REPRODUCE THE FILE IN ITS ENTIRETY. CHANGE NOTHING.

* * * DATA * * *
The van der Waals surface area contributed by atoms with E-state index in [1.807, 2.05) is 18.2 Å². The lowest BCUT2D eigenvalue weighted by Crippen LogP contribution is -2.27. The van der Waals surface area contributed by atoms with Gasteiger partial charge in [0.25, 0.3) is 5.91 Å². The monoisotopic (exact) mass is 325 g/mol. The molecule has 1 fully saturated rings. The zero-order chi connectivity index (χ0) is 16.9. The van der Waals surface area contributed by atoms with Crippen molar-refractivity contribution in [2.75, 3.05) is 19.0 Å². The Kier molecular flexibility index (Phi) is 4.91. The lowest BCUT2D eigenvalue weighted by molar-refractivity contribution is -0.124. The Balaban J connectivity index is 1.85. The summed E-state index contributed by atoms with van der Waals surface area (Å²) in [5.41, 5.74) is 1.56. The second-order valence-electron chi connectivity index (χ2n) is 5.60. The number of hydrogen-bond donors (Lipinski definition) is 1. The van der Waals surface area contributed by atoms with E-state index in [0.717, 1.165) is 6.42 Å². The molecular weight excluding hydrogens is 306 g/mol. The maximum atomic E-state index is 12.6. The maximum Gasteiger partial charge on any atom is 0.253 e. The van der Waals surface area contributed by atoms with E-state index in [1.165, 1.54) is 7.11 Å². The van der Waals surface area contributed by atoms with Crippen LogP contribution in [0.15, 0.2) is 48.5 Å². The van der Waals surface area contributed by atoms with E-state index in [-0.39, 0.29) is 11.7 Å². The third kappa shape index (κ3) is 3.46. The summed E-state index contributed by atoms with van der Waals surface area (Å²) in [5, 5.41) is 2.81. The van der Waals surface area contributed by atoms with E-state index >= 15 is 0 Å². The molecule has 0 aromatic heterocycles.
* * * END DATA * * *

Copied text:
The van der Waals surface area contributed by atoms with E-state index in [1.807, 2.05) is 18.2 Å². The lowest BCUT2D eigenvalue weighted by Crippen LogP contribution is -2.27. The van der Waals surface area contributed by atoms with Gasteiger partial charge in [0.25, 0.3) is 5.91 Å². The monoisotopic (exact) mass is 325 g/mol. The molecule has 1 fully saturated rings. The zero-order chi connectivity index (χ0) is 16.9. The van der Waals surface area contributed by atoms with Crippen molar-refractivity contribution in [2.75, 3.05) is 19.0 Å². The Kier molecular flexibility index (Phi) is 4.91. The lowest BCUT2D eigenvalue weighted by molar-refractivity contribution is -0.124. The Balaban J connectivity index is 1.85. The summed E-state index contributed by atoms with van der Waals surface area (Å²) in [5.41, 5.74) is 1.56. The second-order valence-electron chi connectivity index (χ2n) is 5.60. The number of hydrogen-bond donors (Lipinski definition) is 1. The van der Waals surface area contributed by atoms with E-state index in [0.717, 1.165) is 6.42 Å². The molecular weight excluding hydrogens is 306 g/mol. The maximum atomic E-state index is 12.6. The maximum Gasteiger partial charge on any atom is 0.253 e. The van der Waals surface area contributed by atoms with E-state index in [1.165, 1.54) is 7.11 Å². The van der Waals surface area contributed by atoms with Crippen LogP contribution in [0.15, 0.2) is 48.5 Å². The van der Waals surface area contributed by atoms with E-state index in [-0.39, 0.29) is 11.7 Å². The third kappa shape index (κ3) is 3.46. The summed E-state index contributed by atoms with van der Waals surface area (Å²) in [5, 5.41) is 2.81. The van der Waals surface area contributed by atoms with E-state index >= 15 is 0 Å². The molecule has 0 aromatic heterocycles.